The frequency of the carrier-modulating alerting signal mentioned above is typically selected to be much higher than the low ringing signal frequency that is customarily used for operating the telephone ringers. For example the frequency of the carrier-modulating alerting signal may be 750 Hz. The higher modulating signal frequency provides greater noise immunity and requires less expensive filters for separating the modulating signal from the other components of carrier signal detection in the carrier signal receiver equipment at the subscribers' end of the transmission line.

The foregoing type of station carrier system is sometimes installed in place of a party line (also referred to as a multiparty line) to furnish the party line subscribers with individual or single party service. The practice of equipping the carrier system with a single ringing generator to supply the same ringing signal for operating the ringers of all of the subscribers, however, leads to a problem where the party line to be converted uses a bridged frequency ringing system.

Bridged frequency ringing is a frequency selective ringing or signalling system wherein a different central office ringing signal frequency is assigned to each subscriber on the multiparty line and wherein the telephone ringer for each subscriber is tuned (usually capacitively) to the assigned ringing signal frequency so that it responds only to the assigned ringing signal frequency. In converting this type of system to a carrier operation, it has been common practice to use the same ringing generator for all of the subscribers and to replace the tuned ringers with ones capable of operation by the same ringing frequency. Replacement of the tuned ringers is nevertheless an added cost and requires a service man's visit to the home of each subscriber.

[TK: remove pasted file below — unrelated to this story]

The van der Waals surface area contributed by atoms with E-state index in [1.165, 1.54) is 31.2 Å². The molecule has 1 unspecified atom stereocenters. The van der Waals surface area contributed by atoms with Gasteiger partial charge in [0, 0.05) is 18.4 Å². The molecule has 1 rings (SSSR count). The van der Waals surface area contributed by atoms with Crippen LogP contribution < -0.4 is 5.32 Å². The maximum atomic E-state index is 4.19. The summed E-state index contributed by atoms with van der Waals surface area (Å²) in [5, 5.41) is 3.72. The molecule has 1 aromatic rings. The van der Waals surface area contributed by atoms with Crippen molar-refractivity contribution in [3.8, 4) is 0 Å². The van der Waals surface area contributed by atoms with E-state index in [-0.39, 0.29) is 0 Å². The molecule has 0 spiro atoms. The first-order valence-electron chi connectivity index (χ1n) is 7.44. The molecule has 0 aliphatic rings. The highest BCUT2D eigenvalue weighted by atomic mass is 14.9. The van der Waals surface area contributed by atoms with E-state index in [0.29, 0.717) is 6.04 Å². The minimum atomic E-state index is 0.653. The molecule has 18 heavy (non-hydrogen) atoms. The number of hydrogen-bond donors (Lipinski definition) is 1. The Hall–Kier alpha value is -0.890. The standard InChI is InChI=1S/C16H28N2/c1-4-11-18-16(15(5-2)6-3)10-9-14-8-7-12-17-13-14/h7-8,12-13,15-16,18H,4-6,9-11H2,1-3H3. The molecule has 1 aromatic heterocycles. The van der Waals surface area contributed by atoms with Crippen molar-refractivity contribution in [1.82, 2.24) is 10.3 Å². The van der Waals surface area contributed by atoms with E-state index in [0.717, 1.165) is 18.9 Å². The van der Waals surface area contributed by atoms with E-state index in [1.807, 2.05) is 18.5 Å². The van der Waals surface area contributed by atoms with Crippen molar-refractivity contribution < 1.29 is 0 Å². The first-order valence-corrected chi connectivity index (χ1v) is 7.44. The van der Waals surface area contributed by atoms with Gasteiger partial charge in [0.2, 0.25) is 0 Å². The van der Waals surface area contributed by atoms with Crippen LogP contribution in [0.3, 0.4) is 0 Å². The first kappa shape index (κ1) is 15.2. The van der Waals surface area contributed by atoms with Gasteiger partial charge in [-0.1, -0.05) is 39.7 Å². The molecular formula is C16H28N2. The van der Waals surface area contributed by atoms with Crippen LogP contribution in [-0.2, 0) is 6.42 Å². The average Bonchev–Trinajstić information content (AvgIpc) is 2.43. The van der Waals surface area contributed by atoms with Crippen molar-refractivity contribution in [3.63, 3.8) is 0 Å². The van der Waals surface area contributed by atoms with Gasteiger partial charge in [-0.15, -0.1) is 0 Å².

Another extra cost dealing with signalling arises where it is desired to use one of the carrier system's channels as a party line with bridged frequency ringing. To provide such a service one prior practice has involved the use of separate ringing signal generators which are located at the central office for supplying the different low ringing frequencies (e.g., 20 Hz, 30 Hz, 40 Hz) to which the subscribers' party line telephone ringers are tuned. In response to an incoming call for one of the party line subscribers the ringing signal frequency assigned to the called subscriber is applied to amplitude modulate a higher frequency tone (typically 900 Hz), and the modulated tone is then applied to amplitude modulate the carrier that is assigned to the party line channel.

At the subscriber terminal equipment this modulated carrier is received and demodulated to recover the modulated 900 Hz tone. The 900 Hz tone is then demodulated to recover the modulating ringing frequency information for operating the called subscriber's tuned ringer. Such a signalling system is shown in FIGS. 5 and 6 of U.S. Pat. No. 3,904,833 which issued on Sept. 9, 1975.

The cost of the signalling system shown in U.S. Pat. No. 3,904,833 is increased by the additional circuits needed for first modulating the 900 Hz tone at the central office terminal and then demodulating and filtering the modulated 900 Hz tone at the subscriber terminal to recover the desired ringing frequency information.